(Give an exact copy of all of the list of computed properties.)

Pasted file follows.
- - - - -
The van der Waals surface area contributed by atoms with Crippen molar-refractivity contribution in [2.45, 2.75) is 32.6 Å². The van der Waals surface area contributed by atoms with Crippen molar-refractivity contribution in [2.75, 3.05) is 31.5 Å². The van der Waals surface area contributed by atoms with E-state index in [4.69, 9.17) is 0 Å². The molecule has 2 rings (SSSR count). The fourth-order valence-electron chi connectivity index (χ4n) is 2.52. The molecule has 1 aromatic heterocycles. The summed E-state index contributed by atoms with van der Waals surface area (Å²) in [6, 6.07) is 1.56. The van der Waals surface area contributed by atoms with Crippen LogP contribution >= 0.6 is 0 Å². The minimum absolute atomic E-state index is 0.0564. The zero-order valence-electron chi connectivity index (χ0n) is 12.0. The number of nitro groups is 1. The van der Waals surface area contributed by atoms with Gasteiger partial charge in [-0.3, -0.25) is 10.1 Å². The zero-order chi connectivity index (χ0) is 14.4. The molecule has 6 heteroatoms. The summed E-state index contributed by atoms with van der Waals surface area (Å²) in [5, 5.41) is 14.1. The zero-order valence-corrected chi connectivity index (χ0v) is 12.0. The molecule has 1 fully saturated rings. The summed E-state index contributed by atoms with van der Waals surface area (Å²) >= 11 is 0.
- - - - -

The van der Waals surface area contributed by atoms with Crippen molar-refractivity contribution in [2.45, 2.75) is 32.6 Å². The van der Waals surface area contributed by atoms with Crippen molar-refractivity contribution in [2.75, 3.05) is 31.5 Å². The van der Waals surface area contributed by atoms with E-state index in [4.69, 9.17) is 0 Å². The molecule has 2 rings (SSSR count). The fourth-order valence-electron chi connectivity index (χ4n) is 2.52. The molecule has 1 aromatic heterocycles. The summed E-state index contributed by atoms with van der Waals surface area (Å²) in [6, 6.07) is 1.56. The van der Waals surface area contributed by atoms with Crippen LogP contribution >= 0.6 is 0 Å². The minimum absolute atomic E-state index is 0.0564. The zero-order valence-electron chi connectivity index (χ0n) is 12.0. The number of nitro groups is 1. The van der Waals surface area contributed by atoms with Gasteiger partial charge in [-0.3, -0.25) is 10.1 Å². The zero-order chi connectivity index (χ0) is 14.4. The molecule has 6 heteroatoms. The summed E-state index contributed by atoms with van der Waals surface area (Å²) in [5, 5.41) is 14.1. The zero-order valence-corrected chi connectivity index (χ0v) is 12.0. The molecule has 1 fully saturated rings. The summed E-state index contributed by atoms with van der Waals surface area (Å²) >= 11 is 0.